However, it is understandable that an NT spouse can sometimes also choose to see a professional counsellor/psychologist. If no one with special insight into OTRS/CP is available in your region it might be an idea to look for a therapist with special insight into Post Traumatic Stress Syndrome. Such a professional may have prerequisites to comprehend the situation of an NT spouse living with the ongoing traumatic effects caused by a partner´s incurable developmental disorder.
Remember: It is OK to ask a therapist about his/her experience, training and education regarding NT-AS relationships before you make your decision.
Maybe you already know a therapist you trust from other contexts? It is OK to print out articles which resonate with you about NT-AS marriage where you highlight the issues you can identify with and bring the articles to your therapist.
Articles useful for that purpose according to reports from NT spouses are:
· Why does my NT-AS marriage not work? NT-ASD Relationships Table, 2016 https://theneurotypical.com/effects-on-differing-nd-levels.html
· SALVE, Help for NT Spouses whose Partner has AS Autism http://www.aspergerpartner.com/wp-content/uploads/2015/08/FINAL-SALVE.pdf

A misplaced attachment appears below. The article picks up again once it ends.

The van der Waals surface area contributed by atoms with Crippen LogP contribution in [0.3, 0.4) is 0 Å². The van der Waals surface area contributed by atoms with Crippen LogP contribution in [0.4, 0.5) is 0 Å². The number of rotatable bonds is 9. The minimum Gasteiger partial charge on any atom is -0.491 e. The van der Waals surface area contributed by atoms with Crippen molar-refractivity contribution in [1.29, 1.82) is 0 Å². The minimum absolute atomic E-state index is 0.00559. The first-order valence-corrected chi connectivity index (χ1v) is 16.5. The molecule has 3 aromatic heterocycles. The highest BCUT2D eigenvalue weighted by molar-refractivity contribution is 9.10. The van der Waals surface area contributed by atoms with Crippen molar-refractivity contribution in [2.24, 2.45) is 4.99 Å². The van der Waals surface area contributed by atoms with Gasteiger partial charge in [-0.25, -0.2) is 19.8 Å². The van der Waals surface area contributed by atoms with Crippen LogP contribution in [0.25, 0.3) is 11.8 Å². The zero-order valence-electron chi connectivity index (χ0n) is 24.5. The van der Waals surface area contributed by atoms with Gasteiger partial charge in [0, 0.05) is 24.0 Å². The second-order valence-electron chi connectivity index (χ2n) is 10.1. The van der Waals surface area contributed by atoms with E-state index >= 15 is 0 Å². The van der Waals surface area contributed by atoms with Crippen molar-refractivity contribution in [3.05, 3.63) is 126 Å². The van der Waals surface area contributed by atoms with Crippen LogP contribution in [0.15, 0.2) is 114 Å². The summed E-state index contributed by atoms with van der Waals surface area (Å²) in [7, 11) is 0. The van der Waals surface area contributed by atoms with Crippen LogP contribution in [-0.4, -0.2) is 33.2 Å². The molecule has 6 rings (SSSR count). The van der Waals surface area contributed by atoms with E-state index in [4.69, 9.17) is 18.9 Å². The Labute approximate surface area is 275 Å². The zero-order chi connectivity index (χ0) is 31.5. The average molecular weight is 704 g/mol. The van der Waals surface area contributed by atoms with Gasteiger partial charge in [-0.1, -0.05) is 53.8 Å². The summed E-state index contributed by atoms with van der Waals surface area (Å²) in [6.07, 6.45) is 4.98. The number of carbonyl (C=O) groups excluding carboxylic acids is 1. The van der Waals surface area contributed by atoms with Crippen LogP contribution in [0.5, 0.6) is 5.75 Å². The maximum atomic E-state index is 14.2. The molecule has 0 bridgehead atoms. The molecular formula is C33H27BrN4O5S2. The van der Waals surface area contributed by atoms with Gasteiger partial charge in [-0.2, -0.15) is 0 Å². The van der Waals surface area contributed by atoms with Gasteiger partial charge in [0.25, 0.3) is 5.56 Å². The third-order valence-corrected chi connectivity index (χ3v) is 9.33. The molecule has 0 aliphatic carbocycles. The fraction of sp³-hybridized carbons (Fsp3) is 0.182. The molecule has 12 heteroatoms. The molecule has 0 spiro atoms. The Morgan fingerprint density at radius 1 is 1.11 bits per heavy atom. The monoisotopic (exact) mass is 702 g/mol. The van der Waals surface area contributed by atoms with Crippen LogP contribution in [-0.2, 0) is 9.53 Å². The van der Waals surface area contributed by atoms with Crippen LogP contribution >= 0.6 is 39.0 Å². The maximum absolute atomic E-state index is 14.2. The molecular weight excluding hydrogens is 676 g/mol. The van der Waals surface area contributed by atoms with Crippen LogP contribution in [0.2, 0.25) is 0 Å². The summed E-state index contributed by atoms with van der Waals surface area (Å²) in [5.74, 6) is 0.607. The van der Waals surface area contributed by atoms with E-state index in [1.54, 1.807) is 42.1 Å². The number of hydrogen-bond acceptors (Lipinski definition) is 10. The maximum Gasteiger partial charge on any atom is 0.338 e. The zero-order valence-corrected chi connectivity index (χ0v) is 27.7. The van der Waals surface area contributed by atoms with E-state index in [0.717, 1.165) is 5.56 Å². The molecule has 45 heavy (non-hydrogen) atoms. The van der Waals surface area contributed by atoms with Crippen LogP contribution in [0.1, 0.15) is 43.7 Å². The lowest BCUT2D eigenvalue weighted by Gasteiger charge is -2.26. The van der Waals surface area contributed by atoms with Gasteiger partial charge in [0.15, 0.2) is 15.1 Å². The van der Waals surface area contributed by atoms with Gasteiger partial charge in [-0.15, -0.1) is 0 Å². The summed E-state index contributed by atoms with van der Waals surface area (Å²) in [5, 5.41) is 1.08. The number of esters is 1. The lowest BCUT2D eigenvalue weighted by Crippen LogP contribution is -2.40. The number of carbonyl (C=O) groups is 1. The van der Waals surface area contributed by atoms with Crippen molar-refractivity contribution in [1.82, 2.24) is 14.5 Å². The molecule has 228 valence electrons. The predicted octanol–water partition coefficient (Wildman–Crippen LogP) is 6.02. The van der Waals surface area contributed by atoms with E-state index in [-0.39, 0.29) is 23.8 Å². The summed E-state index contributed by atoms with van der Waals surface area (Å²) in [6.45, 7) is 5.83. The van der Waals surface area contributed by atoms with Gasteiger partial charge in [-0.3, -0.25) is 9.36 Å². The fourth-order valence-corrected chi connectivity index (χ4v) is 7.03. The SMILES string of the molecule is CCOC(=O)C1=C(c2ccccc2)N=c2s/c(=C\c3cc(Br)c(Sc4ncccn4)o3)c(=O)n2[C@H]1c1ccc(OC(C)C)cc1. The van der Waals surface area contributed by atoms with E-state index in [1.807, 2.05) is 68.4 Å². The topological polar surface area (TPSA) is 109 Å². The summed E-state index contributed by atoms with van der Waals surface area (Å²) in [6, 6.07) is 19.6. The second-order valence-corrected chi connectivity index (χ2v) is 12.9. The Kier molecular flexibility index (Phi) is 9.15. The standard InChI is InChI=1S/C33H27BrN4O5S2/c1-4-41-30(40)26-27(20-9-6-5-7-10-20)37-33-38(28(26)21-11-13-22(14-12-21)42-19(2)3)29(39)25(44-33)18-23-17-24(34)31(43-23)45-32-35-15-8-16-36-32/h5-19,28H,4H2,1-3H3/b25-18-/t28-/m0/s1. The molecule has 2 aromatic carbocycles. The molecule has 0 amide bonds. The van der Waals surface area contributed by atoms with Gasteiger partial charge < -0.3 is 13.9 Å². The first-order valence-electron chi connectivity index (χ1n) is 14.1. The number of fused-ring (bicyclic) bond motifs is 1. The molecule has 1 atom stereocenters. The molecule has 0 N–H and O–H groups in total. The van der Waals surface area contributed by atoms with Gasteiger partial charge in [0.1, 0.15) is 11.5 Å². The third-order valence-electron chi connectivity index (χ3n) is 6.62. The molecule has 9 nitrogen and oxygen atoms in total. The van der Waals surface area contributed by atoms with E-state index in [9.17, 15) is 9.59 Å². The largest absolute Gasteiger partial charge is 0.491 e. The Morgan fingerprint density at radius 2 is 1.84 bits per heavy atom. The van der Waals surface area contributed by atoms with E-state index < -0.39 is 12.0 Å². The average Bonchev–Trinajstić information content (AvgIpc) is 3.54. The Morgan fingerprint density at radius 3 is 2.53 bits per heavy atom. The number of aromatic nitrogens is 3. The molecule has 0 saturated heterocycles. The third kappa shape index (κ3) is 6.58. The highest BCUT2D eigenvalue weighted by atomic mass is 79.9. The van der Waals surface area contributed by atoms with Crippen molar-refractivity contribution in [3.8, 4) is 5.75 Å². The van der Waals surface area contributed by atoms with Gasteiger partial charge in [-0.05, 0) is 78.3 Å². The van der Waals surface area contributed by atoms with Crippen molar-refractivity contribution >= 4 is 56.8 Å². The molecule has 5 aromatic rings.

· OTRSP/CP BROCHURE http://www.faaas.org/assets/new-otrs-cp-brochure.pdf
· Children of a parent with ASD / Asperger’s Syndrome http://www.aspergerpartner.com/children-of-a-parent-with-asd-aspergers-syndrome-2.html
Be aware: Sometimes NT spouses report they have been exposed to therapies that made them even worse off. This can happen when seeing counsellors who are not familiar with OTRS/CP (1, 2,) who offer therapies that are damaging to the NT spouse, imposing heavy responsibility for the AS partner’s autistic behavior on the NT spouse, telling the NT spouse to prompt the AS partner using exhausting to-do lists, even blaming the NT spouse for the marital problems caused by the AS partner’s lack of developmental maturity. (5)